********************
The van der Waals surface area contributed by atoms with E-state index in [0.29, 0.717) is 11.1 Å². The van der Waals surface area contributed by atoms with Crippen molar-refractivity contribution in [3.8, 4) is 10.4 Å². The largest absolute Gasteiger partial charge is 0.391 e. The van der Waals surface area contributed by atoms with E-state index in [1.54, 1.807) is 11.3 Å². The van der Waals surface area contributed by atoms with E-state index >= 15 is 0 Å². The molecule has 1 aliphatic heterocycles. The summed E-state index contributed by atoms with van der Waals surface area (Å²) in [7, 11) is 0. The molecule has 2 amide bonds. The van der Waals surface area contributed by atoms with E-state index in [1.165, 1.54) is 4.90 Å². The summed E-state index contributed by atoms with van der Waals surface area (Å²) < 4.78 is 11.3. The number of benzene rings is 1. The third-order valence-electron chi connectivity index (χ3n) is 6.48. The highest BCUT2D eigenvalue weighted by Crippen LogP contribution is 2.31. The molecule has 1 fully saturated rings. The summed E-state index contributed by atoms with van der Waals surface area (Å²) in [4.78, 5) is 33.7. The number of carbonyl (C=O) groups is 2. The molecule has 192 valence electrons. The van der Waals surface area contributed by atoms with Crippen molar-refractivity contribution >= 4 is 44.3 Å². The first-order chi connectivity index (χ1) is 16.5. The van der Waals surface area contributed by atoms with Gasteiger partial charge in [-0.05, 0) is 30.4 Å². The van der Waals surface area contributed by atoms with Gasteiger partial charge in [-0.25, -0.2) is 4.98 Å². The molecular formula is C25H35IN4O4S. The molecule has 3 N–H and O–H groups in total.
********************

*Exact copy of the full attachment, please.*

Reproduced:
The van der Waals surface area contributed by atoms with E-state index in [0.29, 0.717) is 11.1 Å². The van der Waals surface area contributed by atoms with Crippen molar-refractivity contribution in [3.8, 4) is 10.4 Å². The largest absolute Gasteiger partial charge is 0.391 e. The van der Waals surface area contributed by atoms with E-state index in [1.54, 1.807) is 11.3 Å². The van der Waals surface area contributed by atoms with E-state index >= 15 is 0 Å². The molecule has 1 aliphatic heterocycles. The summed E-state index contributed by atoms with van der Waals surface area (Å²) in [7, 11) is 0. The molecule has 2 amide bonds. The van der Waals surface area contributed by atoms with E-state index in [1.165, 1.54) is 4.90 Å². The summed E-state index contributed by atoms with van der Waals surface area (Å²) < 4.78 is 11.3. The number of benzene rings is 1. The third-order valence-electron chi connectivity index (χ3n) is 6.48. The highest BCUT2D eigenvalue weighted by Crippen LogP contribution is 2.31. The molecule has 1 fully saturated rings. The summed E-state index contributed by atoms with van der Waals surface area (Å²) in [4.78, 5) is 33.7. The number of carbonyl (C=O) groups is 2. The molecule has 192 valence electrons. The van der Waals surface area contributed by atoms with Crippen molar-refractivity contribution >= 4 is 44.3 Å². The first-order chi connectivity index (χ1) is 16.5. The van der Waals surface area contributed by atoms with Gasteiger partial charge in [-0.05, 0) is 30.4 Å². The van der Waals surface area contributed by atoms with Gasteiger partial charge in [-0.25, -0.2) is 4.98 Å². The molecular formula is C25H35IN4O4S. The molecule has 3 N–H and O–H groups in total.